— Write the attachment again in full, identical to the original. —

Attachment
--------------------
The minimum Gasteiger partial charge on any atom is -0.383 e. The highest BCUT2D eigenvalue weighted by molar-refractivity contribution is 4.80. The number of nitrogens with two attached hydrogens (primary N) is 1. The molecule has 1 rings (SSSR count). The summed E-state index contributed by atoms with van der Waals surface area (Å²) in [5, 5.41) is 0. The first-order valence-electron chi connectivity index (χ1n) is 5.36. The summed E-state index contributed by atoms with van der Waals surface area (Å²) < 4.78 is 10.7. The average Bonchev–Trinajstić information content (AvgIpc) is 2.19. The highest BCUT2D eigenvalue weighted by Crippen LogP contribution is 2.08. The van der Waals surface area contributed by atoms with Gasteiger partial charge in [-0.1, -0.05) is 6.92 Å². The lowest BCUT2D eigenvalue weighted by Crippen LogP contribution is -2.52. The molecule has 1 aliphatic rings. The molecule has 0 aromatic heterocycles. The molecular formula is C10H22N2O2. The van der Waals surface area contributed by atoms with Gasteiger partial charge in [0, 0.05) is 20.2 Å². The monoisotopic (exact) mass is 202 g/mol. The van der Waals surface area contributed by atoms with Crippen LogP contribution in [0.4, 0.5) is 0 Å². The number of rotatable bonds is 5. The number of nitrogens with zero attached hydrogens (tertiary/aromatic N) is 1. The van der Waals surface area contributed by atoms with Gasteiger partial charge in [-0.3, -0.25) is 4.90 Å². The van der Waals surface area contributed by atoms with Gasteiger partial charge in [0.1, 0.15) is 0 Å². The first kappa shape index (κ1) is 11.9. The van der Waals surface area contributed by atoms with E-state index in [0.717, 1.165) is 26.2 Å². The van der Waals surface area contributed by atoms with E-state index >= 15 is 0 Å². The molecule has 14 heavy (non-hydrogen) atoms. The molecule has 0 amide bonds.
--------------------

The minimum Gasteiger partial charge on any atom is -0.383 e. The highest BCUT2D eigenvalue weighted by molar-refractivity contribution is 4.80. The number of nitrogens with two attached hydrogens (primary N) is 1. The molecule has 1 rings (SSSR count). The summed E-state index contributed by atoms with van der Waals surface area (Å²) in [5, 5.41) is 0. The first-order valence-electron chi connectivity index (χ1n) is 5.36. The summed E-state index contributed by atoms with van der Waals surface area (Å²) < 4.78 is 10.7. The average Bonchev–Trinajstić information content (AvgIpc) is 2.19. The highest BCUT2D eigenvalue weighted by Crippen LogP contribution is 2.08. The van der Waals surface area contributed by atoms with Gasteiger partial charge in [-0.1, -0.05) is 6.92 Å². The lowest BCUT2D eigenvalue weighted by Crippen LogP contribution is -2.52. The molecule has 1 aliphatic rings. The molecule has 0 aromatic heterocycles. The molecular formula is C10H22N2O2. The van der Waals surface area contributed by atoms with Gasteiger partial charge in [0, 0.05) is 20.2 Å². The monoisotopic (exact) mass is 202 g/mol. The van der Waals surface area contributed by atoms with Crippen LogP contribution in [0.4, 0.5) is 0 Å². The number of rotatable bonds is 5. The number of nitrogens with zero attached hydrogens (tertiary/aromatic N) is 1. The van der Waals surface area contributed by atoms with Gasteiger partial charge in [-0.3, -0.25) is 4.90 Å². The van der Waals surface area contributed by atoms with Gasteiger partial charge in [0.1, 0.15) is 0 Å². The first kappa shape index (κ1) is 11.9. The van der Waals surface area contributed by atoms with E-state index in [0.717, 1.165) is 26.2 Å². The van der Waals surface area contributed by atoms with E-state index >= 15 is 0 Å². The molecule has 14 heavy (non-hydrogen) atoms. The molecule has 0 amide bonds.